[Ger-Poland-Volhynia] Software recomendations

Peter chamdo4ever at gmail.com
Mon Dec 29 15:42:03 PST 2014

On Mon, Dec 29, 2014 at 5:53 PM, Gary Warner <garyw555 at gmail.com> wrote:
> Peter,
> Two quick comments and a question:
> 1.   I have never seen any software program that is identical on two
> different operating systems.  In addition, it takes a great deal of effort
> to create more than one version of any software.   Would the effort not be
> better spent on a single version of the software- just LINUX if you like?

Well, again, that's one of the advantages to Open Source -- the source
code is not limited to one programmer, or one team of programmer's at
one company to work on it.... it's only limited by all the
programmer's in the world who take interest in that specific software.
So Gramps (and other Open Source software like Firefox, Google Chrome,
LibreOffice, Thunderbird Mail, VLC media player, etc.) all have
versions that run on Windows, Mac, and Linux. This is already turning
into a big digression on Open Source (which was not my intention and I
apologize for that), but that's the very nature of Open Source is that
the code is open so it can be designed to work on any platform that
anyone needs it on as long as any programmer in the world who cares
about it wants to take it on. Open Source software is truly "free."

> 2.  Legacy will run on a Mac, but you have to use an emulator like Parallels
> to do so.

And that's an expensive emulator at that! Open Source software runs
natively on Windows, Mac, and Linux -- at no monetary cost, with no

> 3.  If you do not use gedcom, how do you share your data with anyone else?

Ahh, but I do use Gedcom! Just not as the only means (and certainly
not the definitive means) of sharing data. If I were uploading my data
from Gramps to Ancestry or another site, I would of course do a Gedcom
export and it would likely serve Ancestry, etc. just fine. But I would
not begin to pretend that a Gedcom export contained every scrap of
data that I have in my database. My database is filled with details
that are beyond the capabilities of the Gedcom format. I store them in
Gramps -- and in Gramps' own open database format -- my data is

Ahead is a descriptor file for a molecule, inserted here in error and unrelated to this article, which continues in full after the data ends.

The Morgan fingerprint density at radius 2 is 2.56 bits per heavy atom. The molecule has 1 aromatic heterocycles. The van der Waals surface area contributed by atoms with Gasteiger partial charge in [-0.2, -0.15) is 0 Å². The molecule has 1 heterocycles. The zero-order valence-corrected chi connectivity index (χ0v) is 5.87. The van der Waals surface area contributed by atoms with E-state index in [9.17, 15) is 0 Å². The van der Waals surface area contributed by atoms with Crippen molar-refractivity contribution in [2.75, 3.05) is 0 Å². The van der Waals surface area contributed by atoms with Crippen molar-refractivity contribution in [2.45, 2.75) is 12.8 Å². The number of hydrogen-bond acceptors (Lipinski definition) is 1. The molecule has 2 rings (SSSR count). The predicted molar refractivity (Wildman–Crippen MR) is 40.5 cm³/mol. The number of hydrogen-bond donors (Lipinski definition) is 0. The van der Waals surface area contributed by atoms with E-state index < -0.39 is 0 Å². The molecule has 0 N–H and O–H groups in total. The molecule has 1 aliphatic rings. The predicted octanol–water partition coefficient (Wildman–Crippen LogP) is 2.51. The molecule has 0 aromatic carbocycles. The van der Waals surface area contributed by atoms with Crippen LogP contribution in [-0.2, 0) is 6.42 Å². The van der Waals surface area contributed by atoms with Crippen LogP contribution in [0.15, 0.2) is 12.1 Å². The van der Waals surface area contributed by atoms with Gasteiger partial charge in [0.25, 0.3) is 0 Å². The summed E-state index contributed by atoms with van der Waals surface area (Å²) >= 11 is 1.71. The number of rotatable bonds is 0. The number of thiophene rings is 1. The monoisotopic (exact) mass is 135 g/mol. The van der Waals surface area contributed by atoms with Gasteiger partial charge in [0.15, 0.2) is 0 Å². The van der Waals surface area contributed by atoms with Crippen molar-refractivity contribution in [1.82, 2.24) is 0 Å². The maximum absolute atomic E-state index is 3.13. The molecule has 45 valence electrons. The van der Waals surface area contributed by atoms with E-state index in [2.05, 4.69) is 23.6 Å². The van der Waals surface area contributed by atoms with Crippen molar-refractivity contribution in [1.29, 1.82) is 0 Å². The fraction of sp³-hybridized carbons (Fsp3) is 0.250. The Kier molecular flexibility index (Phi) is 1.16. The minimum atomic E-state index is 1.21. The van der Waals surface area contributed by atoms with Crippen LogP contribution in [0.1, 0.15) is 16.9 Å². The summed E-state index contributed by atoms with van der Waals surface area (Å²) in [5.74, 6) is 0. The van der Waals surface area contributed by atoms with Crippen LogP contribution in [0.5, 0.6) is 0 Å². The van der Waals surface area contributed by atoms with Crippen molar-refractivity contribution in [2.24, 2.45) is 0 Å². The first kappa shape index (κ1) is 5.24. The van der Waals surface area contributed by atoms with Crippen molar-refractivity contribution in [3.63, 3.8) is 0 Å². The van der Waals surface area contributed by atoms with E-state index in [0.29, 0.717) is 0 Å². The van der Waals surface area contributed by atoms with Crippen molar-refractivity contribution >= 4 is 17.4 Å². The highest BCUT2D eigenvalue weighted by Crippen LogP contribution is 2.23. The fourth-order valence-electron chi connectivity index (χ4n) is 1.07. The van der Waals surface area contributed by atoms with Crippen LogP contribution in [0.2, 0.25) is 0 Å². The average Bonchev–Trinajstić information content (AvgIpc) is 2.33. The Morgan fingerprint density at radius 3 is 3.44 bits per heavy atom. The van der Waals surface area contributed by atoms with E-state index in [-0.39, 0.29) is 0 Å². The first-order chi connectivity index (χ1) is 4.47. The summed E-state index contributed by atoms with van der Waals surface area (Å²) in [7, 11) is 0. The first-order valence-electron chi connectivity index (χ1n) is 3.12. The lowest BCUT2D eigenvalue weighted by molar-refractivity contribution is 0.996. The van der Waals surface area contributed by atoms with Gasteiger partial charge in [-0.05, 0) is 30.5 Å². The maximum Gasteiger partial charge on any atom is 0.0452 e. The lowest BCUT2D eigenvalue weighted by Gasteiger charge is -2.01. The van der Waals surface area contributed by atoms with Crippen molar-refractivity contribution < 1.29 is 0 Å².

I can share my data in other formats, but I'm well aware that there
will be some loss. My Gramps database is my definitive database as it
is Open Source.

If I need to share data with my cousin, just some core information,
Gedcom will likely work just fine. But if he needs every scrap of
detail that is beyond the Gedcom standard's abilities (like
witnesses), well, then he's going to need to install Gramps.... which
of course he can do since it runs on Windows, Mac, and Linux... and
there is no monetary cost. he just needs to download it. If he's
running Legacy on Windows, he could run Gramps side by with Legacy and
import the witness information (that Gedcom can't handle) manually.
Or, better yet, could raise his concerns with Legacy developers and
ask them to create a function that can import Gramps data. Or, since
Gramps own source programming code is completely open, my cousin or
anyone he could appeal to people with programming skills to try to
make a free app that can convert Gramps data to Legacy... but that's
of course extremely difficult since Legacy is closed source and not
"free" in that sense...


> Gary
> On 12/29/2014 2:35 PM, Peter wrote:
>> And two more cents from me: Legacy users are limited to running their
>> software on Windows. Good Open Source software runs on Windows, Mac,
>> and Linux and is uninhibited by operating systems. Can you really be
>> sure that anyone who wants to access all of your data is going to be
>> using Windows?
>> I started using Gramps on Windows while The Master Genealogist was
>> still my primary genealogy software. I also tinkered with it on a Mac,
>> but it wasn't until I began using Linux as my primary OS that I
>> converted my TMG database and Gramps became my primary genealogy
>> software.
>> And let's face it Gramps also was developed by genealogists, for